Nelson Leirner: What?sWhat and Who?sWho?
Nelson Leirner is one of the most highly respected, innovative and prodigious artists to emerge out of the Brazilian conceptual art movement of the 20th century. As early as 1966, when he founded the Group Rex, he was experimenting with unique public projects and exhibitions that brought him immediate attention and fame. In 1967, he closed the group by offering all of his works free to the public. His performances became even more outrageous that same year when he sent a stuffed pork (40 years before Damien Hirst) to the Salon of Modern Art in Brasilia and publically questioned the criteria for acceptance of such work. Undoubtedly, Leirner takes Duchamp to the next level, and looks Jeff Koons, Walt Disney, and Andy Warhol, among others, right in the eye. Brazilian artists have explored the notion of popular culture, waste, environmental destruction, and industrial materials as a hallmark of artistic production for many years, and there is no doubt that Leirner is influential to their work. Furthermore, as a professor in Sao Paolo and Rio de Janeiro, he has trained at least two generations of artists while witnessing the changing scene, and continues to respond in his own way, according to his usual acerbic creative process. He is known for incorporating the detritus of modern culture to attack society?s disregard for the products of everyday existence, while at the same time requiring their involvement and critical analysis, often unbeknownst to the viewer/participant. His work is as much a performance as it is a conceptual denunciation that questions the very definition of art and objects of art yesterday and today. Even now, after decades of recognition for his artistic production, series, groups, explorations, and sarcasm, Leirner continues to work from the discards and the store, only the objects change with the times ? and still make the same statement about Art, the brash commercialism of the art market, and gullibility of the public.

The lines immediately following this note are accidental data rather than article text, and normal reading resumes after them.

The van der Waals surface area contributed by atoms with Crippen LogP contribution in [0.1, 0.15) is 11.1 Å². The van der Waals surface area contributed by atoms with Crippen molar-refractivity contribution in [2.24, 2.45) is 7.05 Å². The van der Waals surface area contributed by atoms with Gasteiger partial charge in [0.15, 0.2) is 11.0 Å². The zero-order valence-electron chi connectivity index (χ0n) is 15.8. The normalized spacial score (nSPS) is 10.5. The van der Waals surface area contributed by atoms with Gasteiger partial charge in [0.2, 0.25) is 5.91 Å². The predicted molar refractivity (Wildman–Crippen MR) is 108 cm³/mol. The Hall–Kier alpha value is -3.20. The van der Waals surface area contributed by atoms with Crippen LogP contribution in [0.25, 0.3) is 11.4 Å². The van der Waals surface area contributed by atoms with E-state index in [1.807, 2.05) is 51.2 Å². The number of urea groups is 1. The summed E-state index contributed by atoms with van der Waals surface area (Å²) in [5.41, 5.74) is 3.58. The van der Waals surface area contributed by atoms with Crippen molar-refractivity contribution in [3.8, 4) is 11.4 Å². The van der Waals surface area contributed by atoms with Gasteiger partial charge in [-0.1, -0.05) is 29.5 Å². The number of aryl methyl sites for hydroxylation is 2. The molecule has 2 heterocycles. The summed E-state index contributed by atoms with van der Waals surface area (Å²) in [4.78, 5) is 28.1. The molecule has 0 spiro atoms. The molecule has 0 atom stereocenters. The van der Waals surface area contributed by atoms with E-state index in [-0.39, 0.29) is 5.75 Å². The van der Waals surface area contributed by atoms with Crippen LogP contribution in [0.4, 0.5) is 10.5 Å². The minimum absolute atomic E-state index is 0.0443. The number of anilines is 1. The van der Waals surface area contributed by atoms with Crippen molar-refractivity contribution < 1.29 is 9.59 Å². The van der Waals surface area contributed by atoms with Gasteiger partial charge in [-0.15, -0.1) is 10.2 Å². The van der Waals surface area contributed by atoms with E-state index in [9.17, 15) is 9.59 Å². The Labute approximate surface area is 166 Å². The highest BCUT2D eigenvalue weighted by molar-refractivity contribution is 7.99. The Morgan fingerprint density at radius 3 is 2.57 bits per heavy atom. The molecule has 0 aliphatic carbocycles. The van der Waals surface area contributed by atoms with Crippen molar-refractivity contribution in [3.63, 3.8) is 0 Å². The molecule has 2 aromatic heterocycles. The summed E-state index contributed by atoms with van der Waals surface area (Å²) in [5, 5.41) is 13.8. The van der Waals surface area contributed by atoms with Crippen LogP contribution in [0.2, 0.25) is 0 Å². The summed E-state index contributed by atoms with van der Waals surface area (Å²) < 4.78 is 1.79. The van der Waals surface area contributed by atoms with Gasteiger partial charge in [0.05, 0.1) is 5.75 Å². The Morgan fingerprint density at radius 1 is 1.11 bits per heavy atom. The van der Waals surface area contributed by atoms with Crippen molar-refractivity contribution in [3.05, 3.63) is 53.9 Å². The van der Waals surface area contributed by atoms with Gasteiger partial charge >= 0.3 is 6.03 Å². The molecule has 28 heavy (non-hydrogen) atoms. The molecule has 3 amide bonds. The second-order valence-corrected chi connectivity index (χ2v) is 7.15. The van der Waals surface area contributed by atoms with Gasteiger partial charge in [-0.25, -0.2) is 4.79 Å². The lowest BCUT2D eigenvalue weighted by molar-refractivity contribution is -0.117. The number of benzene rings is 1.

This exhibition of recent works is full of humorous interventions and witty appropriations. No master is left behind, while respect borders on dismay with the uncanny eye of the artist in charge. It is about popular culture, Disney World, toy gorillas and Leonardo Da Vinci, and they all get along. The viewer is invited to share in their curious combinations, ascribe an explanation, or not. However, the artist?s years of critical investigation and theoretical feats are surely clues to the works? meaning and his choices of subject and object. There is a poststructuralist attitude towards his method of combining that results in an amalgam of painting, graffiti, and assemblage. Toys play a significant function in this exhibition, perhaps as the key to popular culture today. They are all recognizable, probably made in China, ubiquitous among merchandizing gimmicks, and fun. They are also symbols of the irresistible commercial promotions that have lured every child, and parent, for generations. The toys are imbedded in plastic, perched atop structures, performing in silly dances, and arranged haphazardly on the shelves of an armoire for his fantastic repertoire of ideas.
Acting like a prankster, Leirner also enjoys poking fun at art history?s heroes as he combines the reproductions of reproductions with his own personal touches. Duchamp and Mondrian seem to occupy a special place in the heart of the artist as he rather reverently transforms their iconic works according to his own tawdry notions of creativity, never losing their place in the artistic discourse for which they are famous. However, he is not beyond irreverence with the series based on covers from Sotheby?s auction catalogs on which he performs witty interventions, then includes his own signature (like we needed a reminder that someone tampered with the real thing). There is witty irony in everything that he touches, as if he needs to fulfill some life-long desire to make art relevant, to fill the emptiness and void found (if emptiness and void can be found) in so much art today. We live in a postmodern world of fragments anyway. They come to us through new media and technology; they disrupt the solemnity of the moment; they become the art of the now ? instant gratification based on layers of trivia and a collage of nothingness. Nelson Leirner has seen it all during a long career and prefers to ask himself what fragments make sense, what?swhat and who?swho?
Florida International University